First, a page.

Saturday, July 01, 2017

Sylvester Turner's ups and downs

Maybe he hasn't had such a bad week after all, given late developments.  Yesterday's post mentioned an update on some of the latest of Mayor Sly's tribulations, one of which has already taken a turn in his favor.

A state district judge on Friday dismissed Houston firefighters' lawsuit challenging the constitutionality of the city's pension reform package, leaving the law to go into effect Saturday.

State District Judge Patricia Kerrigan granted the city's request to dismiss the case while denying firefighters' motion to temporarily block the law from being implemented.

Mayor Sylvester Turner said he was "pleased" with the decision. 

As well he should be.  The mayor has a pretty good track record defeating the public servants of the city at their attempts to be equitably compensated, during employment and in retirement, and the mayor's most important supporters -- not the HGLBT Caucus but the 1% of Houston, who can write him five-figure checks for whenever he may next stand for re-election -- appreciate the way he scrimps on city expenses that are not parks or incentives for corporations to do business here.  In other words, he performs just like every other mayor Houston has had for twenty years: bow and scrape to the powers that be, crush the poor, disadvantaged, and middle class while you do so.

All this bowing and scraping leads to the next big thing on his agenda: a half-billion dollar bond issue on the fall ballot for parks, etc.

Mayor Sylvester Turner is poised ask voters to approve bonds this fall to fund improvements to city parks, community centers, fire stations and health clinics, adding hundreds of millions of dollars in debt to a crowded November ballot.

City officials say the size of the bond request has yet to be determined, but a political action committee formed to support the bonds, Lift Up Houston, lists the amount as $490 million on its website.

The referendum is part of the city's latest five-year Capital Improvement Plan, which was unveiled at a City Council committee meeting Tuesday.

The proposed plan calls for $538 million in improvements to city facilities, such as expanded police and fire stations, renovated libraries, miles of bike trails and repairs to city buildings, to be paid for with tax revenues and philanthropic donations.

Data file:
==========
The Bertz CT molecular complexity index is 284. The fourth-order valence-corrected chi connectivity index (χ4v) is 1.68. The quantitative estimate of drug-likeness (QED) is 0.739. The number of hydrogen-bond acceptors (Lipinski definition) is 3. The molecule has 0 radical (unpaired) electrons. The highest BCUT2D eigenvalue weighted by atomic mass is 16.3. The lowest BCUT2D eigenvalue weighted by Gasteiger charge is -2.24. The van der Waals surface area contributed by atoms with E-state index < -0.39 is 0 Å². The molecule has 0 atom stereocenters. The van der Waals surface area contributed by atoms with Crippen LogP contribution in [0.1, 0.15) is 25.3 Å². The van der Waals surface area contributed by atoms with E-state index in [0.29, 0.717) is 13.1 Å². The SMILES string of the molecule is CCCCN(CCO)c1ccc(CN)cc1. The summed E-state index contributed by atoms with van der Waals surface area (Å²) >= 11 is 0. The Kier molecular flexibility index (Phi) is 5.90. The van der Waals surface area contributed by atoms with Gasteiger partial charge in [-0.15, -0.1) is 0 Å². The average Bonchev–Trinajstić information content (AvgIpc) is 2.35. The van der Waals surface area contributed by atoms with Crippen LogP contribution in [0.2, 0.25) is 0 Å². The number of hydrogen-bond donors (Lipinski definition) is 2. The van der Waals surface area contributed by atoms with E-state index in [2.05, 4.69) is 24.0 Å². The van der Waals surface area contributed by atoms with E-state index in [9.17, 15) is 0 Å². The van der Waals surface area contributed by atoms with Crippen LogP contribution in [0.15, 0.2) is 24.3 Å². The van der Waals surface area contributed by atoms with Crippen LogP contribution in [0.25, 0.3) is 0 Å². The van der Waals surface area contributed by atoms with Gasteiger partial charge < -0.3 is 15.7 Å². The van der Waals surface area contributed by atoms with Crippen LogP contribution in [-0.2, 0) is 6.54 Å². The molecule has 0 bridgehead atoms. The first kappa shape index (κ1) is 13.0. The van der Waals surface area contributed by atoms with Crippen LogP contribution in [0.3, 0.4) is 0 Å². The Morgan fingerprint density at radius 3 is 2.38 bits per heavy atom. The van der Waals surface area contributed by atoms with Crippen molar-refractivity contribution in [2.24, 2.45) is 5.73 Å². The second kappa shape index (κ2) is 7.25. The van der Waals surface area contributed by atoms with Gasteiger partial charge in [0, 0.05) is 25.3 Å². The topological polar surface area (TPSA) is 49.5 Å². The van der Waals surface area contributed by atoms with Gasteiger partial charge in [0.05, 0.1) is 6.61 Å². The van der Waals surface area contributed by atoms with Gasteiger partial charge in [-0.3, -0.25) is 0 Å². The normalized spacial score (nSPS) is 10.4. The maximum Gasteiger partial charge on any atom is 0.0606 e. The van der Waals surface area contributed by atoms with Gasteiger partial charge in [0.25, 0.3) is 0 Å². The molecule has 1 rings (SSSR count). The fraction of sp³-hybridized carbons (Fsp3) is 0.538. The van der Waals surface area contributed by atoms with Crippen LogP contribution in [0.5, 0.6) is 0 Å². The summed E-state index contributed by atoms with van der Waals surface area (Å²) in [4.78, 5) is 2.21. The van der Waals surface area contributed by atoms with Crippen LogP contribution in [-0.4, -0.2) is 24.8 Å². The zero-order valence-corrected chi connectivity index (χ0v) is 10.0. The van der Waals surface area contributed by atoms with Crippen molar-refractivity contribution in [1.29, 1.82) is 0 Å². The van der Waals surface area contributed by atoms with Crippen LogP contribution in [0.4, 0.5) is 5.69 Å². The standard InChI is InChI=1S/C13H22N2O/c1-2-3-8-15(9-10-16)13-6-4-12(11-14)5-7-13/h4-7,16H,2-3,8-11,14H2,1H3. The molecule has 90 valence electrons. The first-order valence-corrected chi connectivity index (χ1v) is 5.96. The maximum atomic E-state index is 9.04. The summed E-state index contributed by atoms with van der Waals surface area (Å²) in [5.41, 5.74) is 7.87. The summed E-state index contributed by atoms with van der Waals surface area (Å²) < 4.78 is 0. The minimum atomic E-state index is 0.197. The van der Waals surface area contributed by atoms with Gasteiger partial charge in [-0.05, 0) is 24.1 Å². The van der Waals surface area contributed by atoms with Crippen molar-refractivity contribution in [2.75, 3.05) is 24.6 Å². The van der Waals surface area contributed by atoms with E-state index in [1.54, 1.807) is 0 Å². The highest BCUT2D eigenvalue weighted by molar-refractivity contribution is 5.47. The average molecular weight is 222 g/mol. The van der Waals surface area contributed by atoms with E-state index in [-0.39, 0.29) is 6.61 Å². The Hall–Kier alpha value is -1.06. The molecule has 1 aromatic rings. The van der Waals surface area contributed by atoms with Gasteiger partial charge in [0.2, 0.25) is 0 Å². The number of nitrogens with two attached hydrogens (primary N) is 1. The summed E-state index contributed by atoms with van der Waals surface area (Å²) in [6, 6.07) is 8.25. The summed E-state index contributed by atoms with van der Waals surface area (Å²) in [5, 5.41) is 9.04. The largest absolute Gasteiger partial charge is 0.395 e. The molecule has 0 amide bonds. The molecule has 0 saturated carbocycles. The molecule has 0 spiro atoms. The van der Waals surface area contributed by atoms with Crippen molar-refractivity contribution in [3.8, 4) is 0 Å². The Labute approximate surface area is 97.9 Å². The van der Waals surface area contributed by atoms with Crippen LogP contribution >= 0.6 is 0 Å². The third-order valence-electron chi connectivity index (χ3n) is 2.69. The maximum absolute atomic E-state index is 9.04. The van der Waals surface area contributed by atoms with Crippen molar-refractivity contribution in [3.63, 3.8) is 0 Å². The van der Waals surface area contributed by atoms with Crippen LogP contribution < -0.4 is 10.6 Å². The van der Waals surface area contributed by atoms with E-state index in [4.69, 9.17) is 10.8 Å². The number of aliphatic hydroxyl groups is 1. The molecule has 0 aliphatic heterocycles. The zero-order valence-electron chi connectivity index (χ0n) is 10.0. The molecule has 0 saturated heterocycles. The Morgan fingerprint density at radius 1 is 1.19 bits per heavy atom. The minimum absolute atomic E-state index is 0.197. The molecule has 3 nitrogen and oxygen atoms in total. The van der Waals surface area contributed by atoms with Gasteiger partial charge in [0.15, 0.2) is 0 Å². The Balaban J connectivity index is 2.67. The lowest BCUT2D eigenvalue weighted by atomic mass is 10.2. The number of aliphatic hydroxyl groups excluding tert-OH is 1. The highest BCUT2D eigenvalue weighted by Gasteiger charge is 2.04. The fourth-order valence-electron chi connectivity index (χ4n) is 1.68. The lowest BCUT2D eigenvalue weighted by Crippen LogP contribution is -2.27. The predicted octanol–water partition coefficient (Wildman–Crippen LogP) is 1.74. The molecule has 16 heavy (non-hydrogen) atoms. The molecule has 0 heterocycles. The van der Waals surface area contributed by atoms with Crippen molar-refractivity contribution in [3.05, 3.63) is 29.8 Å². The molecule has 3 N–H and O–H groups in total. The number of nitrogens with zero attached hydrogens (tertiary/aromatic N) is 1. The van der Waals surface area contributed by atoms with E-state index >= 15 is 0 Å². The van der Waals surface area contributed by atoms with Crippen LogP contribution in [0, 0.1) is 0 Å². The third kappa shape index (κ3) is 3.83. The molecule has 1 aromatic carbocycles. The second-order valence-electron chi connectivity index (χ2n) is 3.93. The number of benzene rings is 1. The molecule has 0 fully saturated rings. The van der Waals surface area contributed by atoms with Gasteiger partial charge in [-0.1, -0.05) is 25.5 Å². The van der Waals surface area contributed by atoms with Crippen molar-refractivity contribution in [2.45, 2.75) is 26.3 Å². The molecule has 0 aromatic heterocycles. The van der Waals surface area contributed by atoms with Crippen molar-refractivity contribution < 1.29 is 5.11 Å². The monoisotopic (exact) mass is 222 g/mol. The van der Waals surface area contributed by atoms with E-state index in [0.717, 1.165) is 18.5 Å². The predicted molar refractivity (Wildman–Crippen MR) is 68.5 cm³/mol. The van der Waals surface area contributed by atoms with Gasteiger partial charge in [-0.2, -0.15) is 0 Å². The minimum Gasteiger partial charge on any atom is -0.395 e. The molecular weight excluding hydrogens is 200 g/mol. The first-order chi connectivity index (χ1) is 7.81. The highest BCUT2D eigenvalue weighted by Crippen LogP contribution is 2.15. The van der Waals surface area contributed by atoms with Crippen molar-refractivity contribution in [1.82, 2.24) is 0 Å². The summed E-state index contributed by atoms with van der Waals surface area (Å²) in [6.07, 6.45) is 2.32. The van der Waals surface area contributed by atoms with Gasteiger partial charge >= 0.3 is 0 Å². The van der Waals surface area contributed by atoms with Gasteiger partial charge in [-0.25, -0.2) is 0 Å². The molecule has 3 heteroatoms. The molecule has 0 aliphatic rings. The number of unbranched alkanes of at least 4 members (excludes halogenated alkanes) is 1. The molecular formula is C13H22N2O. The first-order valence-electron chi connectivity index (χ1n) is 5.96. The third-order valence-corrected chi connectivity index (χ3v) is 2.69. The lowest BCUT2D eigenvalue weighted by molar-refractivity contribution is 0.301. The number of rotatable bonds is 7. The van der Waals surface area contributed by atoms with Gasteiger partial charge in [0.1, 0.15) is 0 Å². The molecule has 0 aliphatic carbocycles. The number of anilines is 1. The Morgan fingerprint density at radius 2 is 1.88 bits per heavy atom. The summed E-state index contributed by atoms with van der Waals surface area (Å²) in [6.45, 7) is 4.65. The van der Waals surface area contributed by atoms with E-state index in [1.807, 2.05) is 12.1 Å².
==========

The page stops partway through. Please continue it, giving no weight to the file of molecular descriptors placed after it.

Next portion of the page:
The plan, known as the CIP, relies on a November bond vote as a key funding source.

This is on top of the billion-dollar bond vote Turner has already set forth for the city's pension obligations.  Anyway, Turner got his wish, though not without enduring some carping from a few CMs, mostly about the amount of pork on their respective plates.

Mayor Sylvester Turner weathered several hours of consternation from City Council members upset about delayed projects Wednesday before securing passage, by a 14-2 vote, of his first capital spending plan.

The five-year proposal calls for $7.1 billion in new airport and utility projects, to be funded by user fees, as well as $567 million in public improvements, such as expanded police and fire stations, renovated libraries, miles of bike trails and repairs to city buildings.

What follows in the next excerpt is some of the nastier exchanges that mayors and council members past (at least those of the same political persuasion) have tended to keep behind closed doors.

Councilman Larry Green, who represents southwestern District K, questioned how and why projects he thought were funded had disappeared or been left at the mercy of tenuous grant funding. His district, he said, had been "overtly screwed," a phrase Councilman Dave Martin quickly turned into the day's catchphrase.

Councilwoman Brenda Stardig, in northwestern District A, suggested she had been misled by city staff, and Councilman Greg Travis, in westside District G, said "Enron accounting" had been employed to suggest that his district is rich with projects when most of that work will occur only within city economic development zones.

"The process is I make the decision," Turner told Green at one point. "If you don't like something then hold me responsible. I make the call."

By the end of the meeting, which slogged into early afternoon, Turner had pronounced himself "fed up" with council members suggesting his staff had bamboozled them.